Figure 4: Gross specimen (A & B) of hemicolectomy specimen showing the tumor as the lead point of the intussusception. Hematoxylin and eosin-stained section (C, magnification x 40) of the resected tumor showing sheets of malignant and signet cells floating in lakes of the mucin and invading the muscularis propria into the pericolonic fat, consistent with mucinous adenocarcinoma.

Based on these imaging findings, the patent underwent colonoscopy the next day which showed an irreducible colonic intussusception at the hepatic flexure with congested friable mucosa and multiple biopsies were taken which came positive for mucinous carcinoma. The next day, the patient underwent laparoscopic extended right hemicolectomy and the histopathology showed grade II moderately differentiated mucinous adenocarcinoma, measuring 7 x 5 x 2.5 cm with tumor invading the muscularis propria into the pericolonic fat. One out of 24 (1/24) lymph node was positive for metastasis. As per pTNM, AJCC 8th edition, the tumor stage was pT3, pN1a, pM0. Microsatellite Stability Index (MSI) was 0/7. Later on, the patient was referred to the medical oncologist for adjuvant chemotherapy.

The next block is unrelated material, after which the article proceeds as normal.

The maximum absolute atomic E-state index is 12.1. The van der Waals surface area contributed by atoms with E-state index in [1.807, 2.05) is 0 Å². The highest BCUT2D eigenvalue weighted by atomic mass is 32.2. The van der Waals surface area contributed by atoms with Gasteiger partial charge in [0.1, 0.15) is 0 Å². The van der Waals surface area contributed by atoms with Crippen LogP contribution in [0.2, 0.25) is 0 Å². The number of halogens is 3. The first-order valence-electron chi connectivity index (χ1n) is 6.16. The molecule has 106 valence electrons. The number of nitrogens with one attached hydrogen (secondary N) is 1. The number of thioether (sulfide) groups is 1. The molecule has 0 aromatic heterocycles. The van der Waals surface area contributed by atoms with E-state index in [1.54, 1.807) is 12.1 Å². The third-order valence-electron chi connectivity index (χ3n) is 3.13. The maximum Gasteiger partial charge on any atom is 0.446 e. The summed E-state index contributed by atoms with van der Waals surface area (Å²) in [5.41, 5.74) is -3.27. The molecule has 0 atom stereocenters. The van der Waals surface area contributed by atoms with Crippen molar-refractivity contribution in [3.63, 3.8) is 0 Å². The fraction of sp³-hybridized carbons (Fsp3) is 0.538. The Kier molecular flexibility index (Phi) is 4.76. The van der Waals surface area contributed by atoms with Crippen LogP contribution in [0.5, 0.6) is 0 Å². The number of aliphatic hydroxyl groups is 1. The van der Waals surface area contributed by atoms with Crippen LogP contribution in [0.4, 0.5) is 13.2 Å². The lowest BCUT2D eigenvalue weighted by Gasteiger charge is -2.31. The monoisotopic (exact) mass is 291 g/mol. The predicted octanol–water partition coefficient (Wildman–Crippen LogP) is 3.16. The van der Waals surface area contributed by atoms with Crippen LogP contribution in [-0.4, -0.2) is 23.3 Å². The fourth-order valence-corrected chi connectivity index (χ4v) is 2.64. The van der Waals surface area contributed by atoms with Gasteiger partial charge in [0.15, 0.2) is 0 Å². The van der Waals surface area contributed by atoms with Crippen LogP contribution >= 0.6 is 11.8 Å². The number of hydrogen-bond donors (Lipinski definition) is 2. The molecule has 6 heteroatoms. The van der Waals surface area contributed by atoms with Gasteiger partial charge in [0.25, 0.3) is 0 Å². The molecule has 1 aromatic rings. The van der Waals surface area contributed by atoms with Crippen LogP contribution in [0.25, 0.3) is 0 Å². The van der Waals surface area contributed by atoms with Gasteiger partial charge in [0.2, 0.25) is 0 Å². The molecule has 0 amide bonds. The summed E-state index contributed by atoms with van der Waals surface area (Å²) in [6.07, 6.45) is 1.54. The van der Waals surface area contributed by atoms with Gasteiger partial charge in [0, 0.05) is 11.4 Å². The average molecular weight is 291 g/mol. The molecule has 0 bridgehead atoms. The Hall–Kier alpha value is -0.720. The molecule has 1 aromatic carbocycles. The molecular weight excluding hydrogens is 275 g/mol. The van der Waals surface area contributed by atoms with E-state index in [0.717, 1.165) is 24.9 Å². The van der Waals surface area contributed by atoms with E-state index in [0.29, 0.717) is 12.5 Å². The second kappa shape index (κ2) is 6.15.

Intussusception is defined as telescoping of a proximal bowel loop (known as the intussusceptum) into an immediately adjacent distal bowel loop (known as the intussuscipiens) [1,3-6,8,10-12]. It is an uncommon type of bowel obstruction which usually results from a disturbance in the normal peristalsis secondary to pathology in the wall of the intestine [1,5,8,11]. Intussusception commonly affects the junctions between the freely mobile and fixed bowel segments; e.g. mobile intraperitoneal ileum intussuscepting into the fixed, retroperitoneal cecum and it rarely affects the proximal gastrointestinal tract structures like esophagus, stomach and duodenum due to their immobility and anatomical fixation [8].